So an ideal Mac Pro setup for someone doing [very] short videos and needing high data security would be:

    Drive 1: (Boot) SSD
    Drive 2: (Video Media) SSD
    Drive 3: (Boot Time Machine) any 7200 drive from a solid vendor
    Drive 4: (Video Media Backup) any 7200 drive from a solid vendor

    Sound like a good plan?
     
  13. Loa macrumors 65816

    Loa

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    Québec
    #13
    As I've said elsewhere, right now the best way to get both very high performance while still having lots of drive space is this:

    A SSD as boot drive (without user data) and a 4 disk RAID0 in the 4 mac pro bays. You put the SSD in the second optical bay and get at least 1 external drive for back-up.

    Even with four relatively cheap enterprise-grade 500GB drives (like WD's RE.3s or Seagates' ES.12), you get 2TB of incredibly fast (about 3 to 4 times as fast as a single 7200 2TB drive) data inside your Mac, with a ridiculously fast SSD for your OS.

    I've yet to see a faster compromise (unless you're ready to shell out for 1TB SSDs!!!).

    Loa
     
  14. phpmaven macrumors 68040

    phpmaven

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    Location:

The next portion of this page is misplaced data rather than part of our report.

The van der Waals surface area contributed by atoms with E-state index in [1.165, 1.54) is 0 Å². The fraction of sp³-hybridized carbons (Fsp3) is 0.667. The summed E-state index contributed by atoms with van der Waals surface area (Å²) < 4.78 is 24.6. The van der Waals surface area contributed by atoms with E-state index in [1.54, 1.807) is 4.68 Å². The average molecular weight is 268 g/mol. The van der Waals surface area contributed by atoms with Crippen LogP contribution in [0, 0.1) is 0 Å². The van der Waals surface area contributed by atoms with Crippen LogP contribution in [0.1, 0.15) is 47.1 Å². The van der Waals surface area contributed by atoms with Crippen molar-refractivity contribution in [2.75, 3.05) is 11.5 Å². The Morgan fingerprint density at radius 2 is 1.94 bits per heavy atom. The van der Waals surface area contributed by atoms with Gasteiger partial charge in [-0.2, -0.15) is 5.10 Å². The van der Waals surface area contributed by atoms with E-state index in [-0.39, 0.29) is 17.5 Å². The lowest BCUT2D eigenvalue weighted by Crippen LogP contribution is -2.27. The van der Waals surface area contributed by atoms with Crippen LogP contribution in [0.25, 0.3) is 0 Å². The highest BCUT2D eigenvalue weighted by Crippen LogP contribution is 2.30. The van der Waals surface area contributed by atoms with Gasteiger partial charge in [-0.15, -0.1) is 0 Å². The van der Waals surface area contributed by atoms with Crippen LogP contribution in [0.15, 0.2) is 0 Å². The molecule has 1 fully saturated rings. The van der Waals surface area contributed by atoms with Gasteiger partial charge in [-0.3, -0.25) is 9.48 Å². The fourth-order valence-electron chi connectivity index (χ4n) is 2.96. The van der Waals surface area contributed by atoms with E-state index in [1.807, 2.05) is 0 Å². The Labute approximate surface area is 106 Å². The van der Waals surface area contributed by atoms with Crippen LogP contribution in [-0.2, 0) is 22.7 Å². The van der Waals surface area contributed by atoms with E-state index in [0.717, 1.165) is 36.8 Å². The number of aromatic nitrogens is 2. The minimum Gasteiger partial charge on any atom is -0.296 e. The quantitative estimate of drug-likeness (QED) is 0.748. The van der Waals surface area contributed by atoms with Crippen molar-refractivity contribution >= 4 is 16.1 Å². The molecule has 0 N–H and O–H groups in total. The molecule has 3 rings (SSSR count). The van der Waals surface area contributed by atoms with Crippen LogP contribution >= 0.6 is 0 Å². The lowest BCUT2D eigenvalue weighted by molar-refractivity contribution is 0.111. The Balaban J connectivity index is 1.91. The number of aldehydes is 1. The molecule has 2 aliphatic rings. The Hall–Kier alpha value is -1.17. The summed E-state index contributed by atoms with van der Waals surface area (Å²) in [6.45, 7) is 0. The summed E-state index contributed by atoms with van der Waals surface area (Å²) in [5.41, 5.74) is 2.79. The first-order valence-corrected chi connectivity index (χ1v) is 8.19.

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    #14
    Well. Crucial also makes a 256GB model. Of course it's quite expensive. I have the 128GB as my boot drive and have 3 other internal drives for storage as well as a 1TB external drive for all of my media files. I felt like I got a new computer after I put in the SSD. But they will certainly get cheaper and faster. I've been waiting for years myself to get one. I decided it was time to pull the trigger.
     
  15. strausd macrumors 68030

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    Texas
    #15
    If you're looking for good price and great storage, I would look at western digital caviar green. The prices are really good, great company, and up to 2tb. The only downside is that the rpm isn't a constant 7200, it uses energy saver "technology" to determine speed, anywhere from 5900-7200. So it can go at 7200 rpm, but won't stay that way forever. Seems like a good drive to have as a time machine backup drive because you don't need that to be uber fast but has great capacity.